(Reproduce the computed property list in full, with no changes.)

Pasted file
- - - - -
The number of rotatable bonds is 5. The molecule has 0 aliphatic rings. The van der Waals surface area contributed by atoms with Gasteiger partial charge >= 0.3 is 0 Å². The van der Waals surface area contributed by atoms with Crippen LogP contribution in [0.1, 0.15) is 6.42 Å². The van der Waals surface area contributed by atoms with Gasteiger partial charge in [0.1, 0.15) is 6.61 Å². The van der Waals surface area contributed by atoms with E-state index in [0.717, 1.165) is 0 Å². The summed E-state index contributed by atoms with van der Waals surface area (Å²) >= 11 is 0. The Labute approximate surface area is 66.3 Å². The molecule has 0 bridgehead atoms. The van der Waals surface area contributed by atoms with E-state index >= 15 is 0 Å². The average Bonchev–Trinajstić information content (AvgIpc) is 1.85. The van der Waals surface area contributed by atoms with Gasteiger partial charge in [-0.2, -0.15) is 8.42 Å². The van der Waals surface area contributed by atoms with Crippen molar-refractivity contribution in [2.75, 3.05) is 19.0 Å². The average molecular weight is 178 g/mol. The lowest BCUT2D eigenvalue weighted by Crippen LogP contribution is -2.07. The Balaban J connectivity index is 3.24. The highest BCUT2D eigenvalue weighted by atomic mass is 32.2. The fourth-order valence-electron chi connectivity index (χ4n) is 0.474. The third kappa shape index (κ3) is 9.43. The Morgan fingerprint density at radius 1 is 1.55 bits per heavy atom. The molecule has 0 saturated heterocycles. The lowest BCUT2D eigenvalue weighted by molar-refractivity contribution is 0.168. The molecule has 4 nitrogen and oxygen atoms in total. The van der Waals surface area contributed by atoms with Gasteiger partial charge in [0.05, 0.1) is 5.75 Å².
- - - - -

The number of rotatable bonds is 5. The molecule has 0 aliphatic rings. The van der Waals surface area contributed by atoms with Gasteiger partial charge >= 0.3 is 0 Å². The van der Waals surface area contributed by atoms with Crippen LogP contribution in [0.1, 0.15) is 6.42 Å². The van der Waals surface area contributed by atoms with Gasteiger partial charge in [0.1, 0.15) is 6.61 Å². The van der Waals surface area contributed by atoms with E-state index in [0.717, 1.165) is 0 Å². The summed E-state index contributed by atoms with van der Waals surface area (Å²) >= 11 is 0. The Labute approximate surface area is 66.3 Å². The molecule has 0 bridgehead atoms. The van der Waals surface area contributed by atoms with E-state index >= 15 is 0 Å². The average Bonchev–Trinajstić information content (AvgIpc) is 1.85. The van der Waals surface area contributed by atoms with Gasteiger partial charge in [-0.2, -0.15) is 8.42 Å². The van der Waals surface area contributed by atoms with Crippen molar-refractivity contribution in [2.75, 3.05) is 19.0 Å². The average molecular weight is 178 g/mol. The lowest BCUT2D eigenvalue weighted by Crippen LogP contribution is -2.07. The Balaban J connectivity index is 3.24. The highest BCUT2D eigenvalue weighted by atomic mass is 32.2. The fourth-order valence-electron chi connectivity index (χ4n) is 0.474. The third kappa shape index (κ3) is 9.43. The Morgan fingerprint density at radius 1 is 1.55 bits per heavy atom. The molecule has 0 saturated heterocycles. The lowest BCUT2D eigenvalue weighted by molar-refractivity contribution is 0.168. The molecule has 4 nitrogen and oxygen atoms in total. The van der Waals surface area contributed by atoms with Gasteiger partial charge in [0.05, 0.1) is 5.75 Å².